The lack of resources after freedom acquisition made prospering impossible for free workers. Most of these bound servants were in search of fortunate futures after experiencing what Moraley call misfortunes . The servants were promised provisions of food and every necessity at their masters’ place while accepting the deal. However, on arrival, they could hardly get the necessities, let alone financial pay. During the servitude term, the servants could not accumulate wealth to survive after freedom acquisition. Moraley writes, “… nor giving wages either to purchased servants or Negro salve…” implying that the servants did not receive any pay, salaries, or wages. When they completed the terms, the masters did not reward them with paid labor or financial assistance to help them start life as free individuals. However, as for free workers, as Moraley say, “…at the expiration of their servitude, land was given to encourage them to continue there…” . Without resources to develop the lands, the status of the now free workers did not improve. Therefore, they started lives being heavy in debts.
The lack of employment for free workers impaired their ability to flourish. With bound servants and Black slaves available, it was difficult to secure employment. Most people relied on slaves and bought servants for unpaid labor in their farms and business . Therefore, hiring free workers, who would require constant remuneration was out of question. In that case, the free workers could only secure occasional labor. Moraley, gives several instances in which he secured a job temporarily. For example, immediately after his servitude expiration, he served Edmund Lewis; he als took a job with Mr. Graham (worked for ten weeks and then left). Moraley says, “Then I roam’d about like a roving Tartar,…and for three weeks had no abiding place.” From this statement, it is clear that securing a job was difficult, and earning a living or a home was impossible. Living without provisions pushed the free workers further into debt and poverty.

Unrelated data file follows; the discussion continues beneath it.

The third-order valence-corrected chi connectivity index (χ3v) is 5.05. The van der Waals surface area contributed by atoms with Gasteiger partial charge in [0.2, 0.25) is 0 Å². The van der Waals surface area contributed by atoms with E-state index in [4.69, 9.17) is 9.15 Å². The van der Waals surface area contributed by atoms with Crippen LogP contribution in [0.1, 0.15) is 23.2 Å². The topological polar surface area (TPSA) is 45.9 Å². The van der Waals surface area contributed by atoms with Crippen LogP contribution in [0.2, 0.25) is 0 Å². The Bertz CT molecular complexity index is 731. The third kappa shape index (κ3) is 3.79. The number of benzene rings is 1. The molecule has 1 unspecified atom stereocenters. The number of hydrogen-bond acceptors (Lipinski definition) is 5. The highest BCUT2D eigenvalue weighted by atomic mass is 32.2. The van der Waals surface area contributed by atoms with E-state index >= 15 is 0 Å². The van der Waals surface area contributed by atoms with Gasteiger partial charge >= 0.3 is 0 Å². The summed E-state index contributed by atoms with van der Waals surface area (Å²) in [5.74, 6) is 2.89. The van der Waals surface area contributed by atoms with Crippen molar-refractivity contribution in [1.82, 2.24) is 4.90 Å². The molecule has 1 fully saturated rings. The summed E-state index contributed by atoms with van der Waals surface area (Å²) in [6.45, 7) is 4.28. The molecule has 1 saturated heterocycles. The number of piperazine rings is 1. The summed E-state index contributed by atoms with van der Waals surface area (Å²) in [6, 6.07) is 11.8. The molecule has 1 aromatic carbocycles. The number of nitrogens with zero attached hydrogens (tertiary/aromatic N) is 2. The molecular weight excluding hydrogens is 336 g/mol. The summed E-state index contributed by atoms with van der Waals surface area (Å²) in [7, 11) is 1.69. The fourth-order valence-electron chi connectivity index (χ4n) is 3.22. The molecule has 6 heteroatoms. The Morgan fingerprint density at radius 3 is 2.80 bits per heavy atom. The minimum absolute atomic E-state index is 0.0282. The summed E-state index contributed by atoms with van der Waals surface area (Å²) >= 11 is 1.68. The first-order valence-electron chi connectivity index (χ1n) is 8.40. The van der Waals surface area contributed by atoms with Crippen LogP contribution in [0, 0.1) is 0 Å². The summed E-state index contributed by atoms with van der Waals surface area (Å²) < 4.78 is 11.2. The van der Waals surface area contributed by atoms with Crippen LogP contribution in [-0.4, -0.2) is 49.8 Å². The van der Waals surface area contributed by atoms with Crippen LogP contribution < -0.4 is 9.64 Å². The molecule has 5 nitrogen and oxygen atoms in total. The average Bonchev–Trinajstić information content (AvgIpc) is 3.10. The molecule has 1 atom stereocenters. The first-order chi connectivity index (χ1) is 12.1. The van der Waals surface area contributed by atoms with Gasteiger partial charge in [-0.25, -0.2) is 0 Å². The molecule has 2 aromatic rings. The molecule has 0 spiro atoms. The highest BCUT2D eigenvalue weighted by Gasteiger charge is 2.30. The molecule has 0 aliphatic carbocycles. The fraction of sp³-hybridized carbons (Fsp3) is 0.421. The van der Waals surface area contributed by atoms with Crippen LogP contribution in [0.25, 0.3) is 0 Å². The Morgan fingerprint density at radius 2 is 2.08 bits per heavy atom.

In conclusion, the lives of bound servants and free workers were miserable because of the lack of provisions and necessities, as well as shattered dreams and expectation. British people agreed to be bound servants in an attempt to solicit financial progress and meet hostile environments without escape. The bound servants did not have any rights at the masters’ houses, and they had to follow the latter’s rule until their tenure came to an end. Any attempt to get the masters comply with the indentures was to no avail, and an escape attempt was futile. Servitude expiration only meant freedom for precarious and dependence on the master, but everything else about the individuals was static. Their lives were no less miserable. To their pain, freedom from servitude did not improve their conditions; they had to survive miserably without incomes, homes, or even necessities.